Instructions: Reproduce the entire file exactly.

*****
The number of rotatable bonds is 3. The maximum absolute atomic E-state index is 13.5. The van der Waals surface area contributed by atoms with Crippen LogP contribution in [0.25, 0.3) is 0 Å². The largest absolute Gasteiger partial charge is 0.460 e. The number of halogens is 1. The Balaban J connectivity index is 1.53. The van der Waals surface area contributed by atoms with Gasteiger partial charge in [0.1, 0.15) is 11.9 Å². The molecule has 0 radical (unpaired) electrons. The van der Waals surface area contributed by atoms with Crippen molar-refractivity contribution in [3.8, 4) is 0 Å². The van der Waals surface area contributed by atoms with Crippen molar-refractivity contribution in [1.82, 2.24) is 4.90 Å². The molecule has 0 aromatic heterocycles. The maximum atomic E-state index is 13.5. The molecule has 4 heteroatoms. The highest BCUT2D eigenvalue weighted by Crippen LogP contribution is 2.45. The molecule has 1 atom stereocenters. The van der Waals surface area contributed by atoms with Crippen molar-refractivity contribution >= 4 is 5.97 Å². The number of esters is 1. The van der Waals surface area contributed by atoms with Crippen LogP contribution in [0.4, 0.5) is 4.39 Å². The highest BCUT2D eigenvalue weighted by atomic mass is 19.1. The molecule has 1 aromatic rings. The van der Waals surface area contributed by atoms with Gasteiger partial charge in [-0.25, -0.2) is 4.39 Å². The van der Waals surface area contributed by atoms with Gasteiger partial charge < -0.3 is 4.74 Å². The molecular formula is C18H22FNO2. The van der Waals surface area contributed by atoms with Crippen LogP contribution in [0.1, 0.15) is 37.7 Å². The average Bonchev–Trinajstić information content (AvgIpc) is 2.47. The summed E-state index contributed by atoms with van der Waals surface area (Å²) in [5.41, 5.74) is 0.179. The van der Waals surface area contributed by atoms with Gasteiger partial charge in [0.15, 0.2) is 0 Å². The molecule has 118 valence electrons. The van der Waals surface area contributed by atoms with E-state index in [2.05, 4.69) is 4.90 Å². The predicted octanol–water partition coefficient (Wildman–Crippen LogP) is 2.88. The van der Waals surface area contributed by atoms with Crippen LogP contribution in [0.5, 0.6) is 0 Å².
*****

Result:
The number of rotatable bonds is 3. The maximum absolute atomic E-state index is 13.5. The van der Waals surface area contributed by atoms with Crippen LogP contribution in [0.25, 0.3) is 0 Å². The largest absolute Gasteiger partial charge is 0.460 e. The number of halogens is 1. The Balaban J connectivity index is 1.53. The van der Waals surface area contributed by atoms with Gasteiger partial charge in [0.1, 0.15) is 11.9 Å². The molecule has 0 radical (unpaired) electrons. The van der Waals surface area contributed by atoms with Crippen molar-refractivity contribution in [3.8, 4) is 0 Å². The van der Waals surface area contributed by atoms with Crippen molar-refractivity contribution in [1.82, 2.24) is 4.90 Å². The molecule has 0 aromatic heterocycles. The maximum atomic E-state index is 13.5. The molecule has 4 heteroatoms. The highest BCUT2D eigenvalue weighted by Crippen LogP contribution is 2.45. The molecule has 1 atom stereocenters. The van der Waals surface area contributed by atoms with Crippen molar-refractivity contribution >= 4 is 5.97 Å². The number of esters is 1. The van der Waals surface area contributed by atoms with Crippen LogP contribution in [0.4, 0.5) is 4.39 Å². The highest BCUT2D eigenvalue weighted by atomic mass is 19.1. The molecule has 1 aromatic rings. The van der Waals surface area contributed by atoms with Gasteiger partial charge in [-0.25, -0.2) is 4.39 Å². The van der Waals surface area contributed by atoms with Gasteiger partial charge < -0.3 is 4.74 Å². The molecular formula is C18H22FNO2. The van der Waals surface area contributed by atoms with Crippen LogP contribution in [0.1, 0.15) is 37.7 Å². The average Bonchev–Trinajstić information content (AvgIpc) is 2.47. The summed E-state index contributed by atoms with van der Waals surface area (Å²) in [5.41, 5.74) is 0.179. The van der Waals surface area contributed by atoms with Gasteiger partial charge in [0.15, 0.2) is 0 Å². The molecule has 118 valence electrons. The van der Waals surface area contributed by atoms with E-state index in [2.05, 4.69) is 4.90 Å². The predicted octanol–water partition coefficient (Wildman–Crippen LogP) is 2.88. The van der Waals surface area contributed by atoms with Crippen LogP contribution in [0.5, 0.6) is 0 Å².